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S&P says the US is risking a major downgrade but expects the debt ceiling to be set

The S&P Global logo will be displayed in its offices in the Financial District in New York City, United States on December 13, 2018. REUTERS / Brendan McDermid

Sept. 30 (Reuters) – S&P Global Ratings on Thursday warned of “serious and extraordinary” consequences for financial markets if the United States were to stop paying its debt, despite adding that it expected the US Congress to raise the debt ceiling will ultimately tackle in time.

“It would be unprecedented in this day and age that a progressive G-7 country like the US would be insolvent with its national debt,” S&P said in a bulletin.

Joydeep Mukherji, credit analyst for the United States, warned that a default would cause the rating agency to lower its rating for the country with the world’s largest economy to D, the lowest.

Mukherji said S & P’s actions would be the same in the event of debt defaults by other countries, and that even the default of a single US Treasury bill, note or bond would push the US rating to the lower end of the scale.

“We don’t think it’s going to h -pen,” he told Reuters. “That’s why we have an AA plus rating, the second highest on our scale.”

In 2011, S&P downgraded the USA’s top rating by one notch to the current AA Plus level.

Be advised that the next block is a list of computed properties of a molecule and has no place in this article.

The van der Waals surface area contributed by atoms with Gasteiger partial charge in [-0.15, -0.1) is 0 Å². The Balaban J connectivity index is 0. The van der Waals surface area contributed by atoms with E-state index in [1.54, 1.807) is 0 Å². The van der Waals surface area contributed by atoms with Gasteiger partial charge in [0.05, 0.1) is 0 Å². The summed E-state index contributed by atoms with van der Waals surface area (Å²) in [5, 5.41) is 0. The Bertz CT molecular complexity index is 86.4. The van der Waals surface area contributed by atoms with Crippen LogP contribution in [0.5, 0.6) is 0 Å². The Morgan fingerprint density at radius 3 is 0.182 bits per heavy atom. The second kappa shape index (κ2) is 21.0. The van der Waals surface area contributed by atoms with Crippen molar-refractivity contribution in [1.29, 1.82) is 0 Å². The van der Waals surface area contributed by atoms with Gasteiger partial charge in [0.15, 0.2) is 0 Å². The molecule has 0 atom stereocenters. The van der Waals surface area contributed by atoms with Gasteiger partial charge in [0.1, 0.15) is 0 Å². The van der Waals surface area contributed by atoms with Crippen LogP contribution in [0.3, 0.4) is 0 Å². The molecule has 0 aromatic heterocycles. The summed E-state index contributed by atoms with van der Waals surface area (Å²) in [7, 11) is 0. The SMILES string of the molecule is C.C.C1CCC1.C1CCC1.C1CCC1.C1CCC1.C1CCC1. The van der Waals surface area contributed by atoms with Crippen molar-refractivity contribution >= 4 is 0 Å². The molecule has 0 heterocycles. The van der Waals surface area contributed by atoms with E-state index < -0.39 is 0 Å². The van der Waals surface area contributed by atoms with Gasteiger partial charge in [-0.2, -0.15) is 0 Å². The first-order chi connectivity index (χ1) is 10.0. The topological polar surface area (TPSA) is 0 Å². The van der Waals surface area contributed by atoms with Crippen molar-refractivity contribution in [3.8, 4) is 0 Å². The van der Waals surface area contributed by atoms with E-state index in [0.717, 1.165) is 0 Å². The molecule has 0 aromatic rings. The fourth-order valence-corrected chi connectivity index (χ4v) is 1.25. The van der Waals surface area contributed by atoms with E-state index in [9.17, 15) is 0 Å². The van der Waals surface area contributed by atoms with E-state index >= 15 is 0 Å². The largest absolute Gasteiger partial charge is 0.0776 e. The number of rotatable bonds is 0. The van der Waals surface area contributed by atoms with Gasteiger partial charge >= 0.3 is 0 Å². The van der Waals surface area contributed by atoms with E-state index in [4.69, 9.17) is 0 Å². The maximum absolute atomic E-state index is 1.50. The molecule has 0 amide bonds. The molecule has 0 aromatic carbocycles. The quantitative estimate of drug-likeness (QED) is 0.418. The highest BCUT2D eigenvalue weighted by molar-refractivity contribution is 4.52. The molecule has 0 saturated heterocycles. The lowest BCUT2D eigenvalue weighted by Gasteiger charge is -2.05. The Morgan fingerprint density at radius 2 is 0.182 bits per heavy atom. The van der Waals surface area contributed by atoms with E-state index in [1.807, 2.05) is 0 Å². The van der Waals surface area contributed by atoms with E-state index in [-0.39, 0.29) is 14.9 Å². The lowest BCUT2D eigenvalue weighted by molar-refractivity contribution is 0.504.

US Treasury Secretary Janet Yellen has warned that the government could run out of money by October 18 if the debt ceiling is not raised or suspended, leading to her first default. read more A two-year debt ceiling suspension expired in July and Democrats and Republicans in Congress remain at odds.

Mukherji said that defaults in other countries are usually due to economic and financial pressures and that political factors are fueling the debt ceiling debate in the United States, which has a recovering economy.

With the US dollar being the most important currency in the world, he added, a default would have far-reaching implications.

“Nobody knows what the effects are,” he said. “We don’t know, we don’t want to know, but it’s going to be big.”

S&P noted that in the past decade, Congress passed law to raise or suspend the debt ceiling five times in times of political impasse.

The country had top credit ratings from all three major rating agencies until the S&P downgrade in August 2011 in a previous round of political battles over debt, deficits and the debt ceiling.

On a possible government shutdown, S&P said it would have no direct impact on creditworthiness.

Congress passed a transitional funding bill on Thursday to avoid a shutdown this week. Continue reading

Reporting by Mehr Bedi in Bengaluru and Karen Pierog in Chicago; Editing by Shailesh Kuber and David Gregorio

Our Standards: The Thomson Reuters Trust Principles.

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